Blog - Curry Twist

The Scent Of Cinnamon

“There came no more such abundance of spices as these which the queen of Sheba gave to king Solomon” says the Bible.
Great spice caravans have crossed the harsh Arabian sands for as long as people have kept records. Envious Greeks swore that Arab merchants were so rich that they used cinnamon for firewood. A Greek text from the fifth century explained that great birds of prey living on sheer cliffs made nests of cinnamon sticks. Arabs distracted the birds with pieces of meat and gathered cinnamon while valiantly beating back attacks.
Given the dangers involved in obtaining cinnamon, the exorbitant prices charged for it were certainly justified. Little did westerners know that the cinnamon that reached Europe came from much further east, grown in Sri Lanka and Indonesia, and carried on boats to the Arabian peninsula.

 

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Cinnamon trees are heavily pruned when cultivated, reducing them to the size of a bush. New stems that emerge regularly are snipped off to produce the spice. The outer bark is scraped off the branches and the smooth inner bark shaved off in sections. Once dried, the bark curls into rolls that are chopped into shorter lengths to form the familiar quills that are sold in grocery stores.

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Cinnamon, both whole and in powdered form, is used extensively in South Asian and Middle eastern cuisines. It is used to make many spice blends, to flavour Masala Chai (tea), rice pilafs, marinades and many desserts.
It is a key spice in my marinade here and when these skewers hit the grill, a heady scent of cinnamon and spice fills the air. These chicken skewers make wonderful appetizers or a main course. Serve them with warm flatbread, grilled vegetables and some hot sauce for dipping.
For more recipes with cinnamon, try Egyptian style Grilled Chicken or these Moroccan Chicken kababs or this delicious Lamb Shawarma.

Cinnamon Roasted Chicken With Fresh Herbs

1-1/4 lb boneless skinless chicken breast or thighs

2 cloves garlic, grated or minced

1/4 cup each: lemon juice, oil

Salt to taste

1 tsp each: honey, paprika

1/2 tsp each, ground spices: black pepper, dried ginger, cinnamon, cumin

2 tbsp each, finely chopped fresh herbs: coriander, parsley, mint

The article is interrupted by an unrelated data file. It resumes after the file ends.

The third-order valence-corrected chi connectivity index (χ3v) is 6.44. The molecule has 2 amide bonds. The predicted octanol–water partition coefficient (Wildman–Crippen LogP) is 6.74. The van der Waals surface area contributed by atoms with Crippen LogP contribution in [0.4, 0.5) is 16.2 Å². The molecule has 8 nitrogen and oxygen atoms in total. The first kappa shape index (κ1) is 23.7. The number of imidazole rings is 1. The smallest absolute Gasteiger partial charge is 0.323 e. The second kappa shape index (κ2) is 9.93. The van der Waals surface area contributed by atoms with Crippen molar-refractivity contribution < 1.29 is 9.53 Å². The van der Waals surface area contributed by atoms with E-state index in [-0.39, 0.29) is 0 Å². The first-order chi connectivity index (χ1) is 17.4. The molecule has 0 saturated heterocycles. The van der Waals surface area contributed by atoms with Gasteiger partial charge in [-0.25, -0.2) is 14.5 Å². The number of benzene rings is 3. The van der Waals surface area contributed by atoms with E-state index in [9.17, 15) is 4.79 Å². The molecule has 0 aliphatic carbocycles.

1 tsp sumac

1 lemon, cut into wedges

Cut chicken into large bite sized pieces. Place in large mixing bowl.

Add all of the remaining ingredients, except sumac and lemon wedges and toss to mix well.

Cover and refrigerate for at least 4 hours or up to overnight for flavours to blend.

When ready to cook, heat outdoor barbecue to medium.

Thread chicken onto skewers, reserving leftover marinade.

Grill chicken skewers for about 12-14 minutes for chicken breast, and about 20 minutes for thighs, turning occasionally and basting with reserved leftover marinade.

When chicken is tender and basting marinade is cooked through, transfer skewers to a platter.

Sprinkle evenly with sumac and serve with wedges of lemon.

Serves four

A Craving For Cardamom

The fifth century Sanskrit epic poem Raghuvansha describes King Raghu’s army marching triumphantly through spice plantations:

Pepper groves

On Mount Mahendra’s skirts, lov’d home of birds,

His forces occupied, as on he marched

To conquest. Trampled by his steeds, the bloom

Flying from the fruit of cardamoms

Clung to the foreheads of his elephants

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Cardamom has always been one of the most prized of all spices in India, treasured for its scent and flavour. The ancient Romans sailed all the way to the coast of Kerala, where it has been cultivated for millennia, to buy cardamom for use in cooking and to make perfumes. They particularly prized the ability of cardamom pods to freshen the breath when chewed after a meal, and they are still used for this purpose in India.

Cardamom plants are bushes with large leaves that grow up to 6 ft in height. Slender stems emerge near the base of the plant and bear delicate white flowers that turn into green pods, each containing several white seeds.

The pods are plucked and dried so that their skins turn into a papery husk that splits open to release the seeds that have turned brown. Whole dried cardamom is often used to flavour rice preparations and curries.

Fresh cardamom, with its strong flavour and crisp bite, goes into chutneys, pickles and curries. Dried seeds, which have a very intense aroma and flavour, are powdered for use in cooking, most often in Indian desserts. Ground cardamom loses its essential oils quickly and you are better off grinding small quantities of cardamom seeds in a spice grinder just before use.